Mark Mitchell distances himself from Judith Collins' obesity comments, Gerry Brownlee says his weight is his responsibility

National MP Mark Mitchell has distanced himself from comments made by Judith Collins and Gerry Brownlee about obesity, saying he thinks the issue is more nuanced than either politician claims.

On Tuesday Collins told reporters that obesity is a "weakness" for which people must take "personal responsibility" - comments which received swift backlash from health experts.

Mitchell told Newstalk ZB on Wednesday Collins' idea that obesity is a "personal choice" is partly true - "but it's a lot more complex than that".

"Some obesity is related to medical conditions, even psychological conditions that need treating, so it's a more complex issue."

But Brownlee, the party's campaign manager and deputy leader, agrees with Collins, saying his own obesity is no one's problem but his.

"To say that there should be some state-mandated action enforcing people to be a particular size, I think that's a step too far," he told Newstalk ZB.

Collins has also doubled down on her comments, telling The AM Show on Wednesday that "any decent GP will say it's not that complicated".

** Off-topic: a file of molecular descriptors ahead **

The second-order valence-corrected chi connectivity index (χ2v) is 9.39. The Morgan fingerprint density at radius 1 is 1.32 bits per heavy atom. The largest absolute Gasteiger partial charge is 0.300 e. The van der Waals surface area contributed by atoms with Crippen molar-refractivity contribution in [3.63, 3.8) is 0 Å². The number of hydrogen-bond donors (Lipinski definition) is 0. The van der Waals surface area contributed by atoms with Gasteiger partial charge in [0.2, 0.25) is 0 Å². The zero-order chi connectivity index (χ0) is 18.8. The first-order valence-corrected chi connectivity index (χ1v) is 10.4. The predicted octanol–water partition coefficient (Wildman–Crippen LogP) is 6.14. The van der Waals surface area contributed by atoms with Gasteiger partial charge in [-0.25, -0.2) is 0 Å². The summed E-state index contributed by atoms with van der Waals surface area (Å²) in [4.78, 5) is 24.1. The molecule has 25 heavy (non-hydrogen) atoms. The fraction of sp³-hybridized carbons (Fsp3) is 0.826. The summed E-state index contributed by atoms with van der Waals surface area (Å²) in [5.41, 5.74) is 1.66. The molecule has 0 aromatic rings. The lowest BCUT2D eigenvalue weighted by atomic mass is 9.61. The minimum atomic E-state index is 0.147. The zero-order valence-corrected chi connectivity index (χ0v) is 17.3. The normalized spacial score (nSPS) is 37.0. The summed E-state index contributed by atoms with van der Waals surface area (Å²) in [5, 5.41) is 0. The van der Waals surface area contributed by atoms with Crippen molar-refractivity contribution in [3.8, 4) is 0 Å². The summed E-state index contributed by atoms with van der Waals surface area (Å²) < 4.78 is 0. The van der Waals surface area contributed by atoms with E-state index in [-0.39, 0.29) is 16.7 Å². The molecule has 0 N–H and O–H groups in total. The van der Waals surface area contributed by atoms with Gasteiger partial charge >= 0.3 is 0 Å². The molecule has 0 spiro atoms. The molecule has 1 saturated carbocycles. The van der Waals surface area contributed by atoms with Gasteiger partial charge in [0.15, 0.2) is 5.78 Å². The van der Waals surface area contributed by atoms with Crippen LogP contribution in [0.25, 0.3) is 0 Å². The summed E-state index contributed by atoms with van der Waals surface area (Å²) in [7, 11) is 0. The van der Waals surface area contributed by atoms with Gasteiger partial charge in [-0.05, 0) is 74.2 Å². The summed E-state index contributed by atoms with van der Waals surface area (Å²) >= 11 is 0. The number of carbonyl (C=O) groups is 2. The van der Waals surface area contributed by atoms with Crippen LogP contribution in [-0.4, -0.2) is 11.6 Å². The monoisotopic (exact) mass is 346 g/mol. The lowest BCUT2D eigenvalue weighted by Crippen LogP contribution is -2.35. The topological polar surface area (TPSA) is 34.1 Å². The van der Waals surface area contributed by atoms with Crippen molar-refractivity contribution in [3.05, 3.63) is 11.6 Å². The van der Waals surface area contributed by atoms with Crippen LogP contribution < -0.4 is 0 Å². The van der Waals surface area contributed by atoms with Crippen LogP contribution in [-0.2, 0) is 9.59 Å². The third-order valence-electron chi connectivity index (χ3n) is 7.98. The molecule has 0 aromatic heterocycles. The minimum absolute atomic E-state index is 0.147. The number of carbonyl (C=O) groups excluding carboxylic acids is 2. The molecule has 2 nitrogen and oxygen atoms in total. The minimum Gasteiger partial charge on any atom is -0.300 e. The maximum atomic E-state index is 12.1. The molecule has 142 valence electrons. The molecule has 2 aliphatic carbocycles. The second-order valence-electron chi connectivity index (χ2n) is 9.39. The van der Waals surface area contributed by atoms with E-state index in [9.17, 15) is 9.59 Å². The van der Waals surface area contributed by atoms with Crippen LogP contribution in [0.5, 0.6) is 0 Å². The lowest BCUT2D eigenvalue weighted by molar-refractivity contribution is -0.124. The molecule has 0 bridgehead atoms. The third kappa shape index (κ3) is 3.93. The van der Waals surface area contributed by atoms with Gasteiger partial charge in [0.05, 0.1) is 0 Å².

"It's all about what we put into our mouths - calories in and calories out. I realise that there are a very few number of people that have medical conditions that make them obese, but actually most of us, we have to take some personal responsibility... don't blame a system when it's not the system sticking the big carbs in your mouth."

Her comments have been widely condemned by health experts, with one telling Newshub it was "disgraceful".

Health advocate and obesity specialist Kate Berridge says the comments are "utterly simplistic and totally disrespectful".

She says the comments from Collins' show a "pretty unfair" view of a global problem.

"It's so much more complex than just 'step away from the pies' - it is going to take policy and attitude changes."

Collins' comments were also rejected by Jacinda Ardern, who also called them "simplistic".

"I think if you're so simplistic to call it an issue of collective responsibility then it will never be an issue that we can collectively resolve," she told Newshub.

"I think it's wrong, and if you talk to experts in the sector they would reject [those claims] and so do I."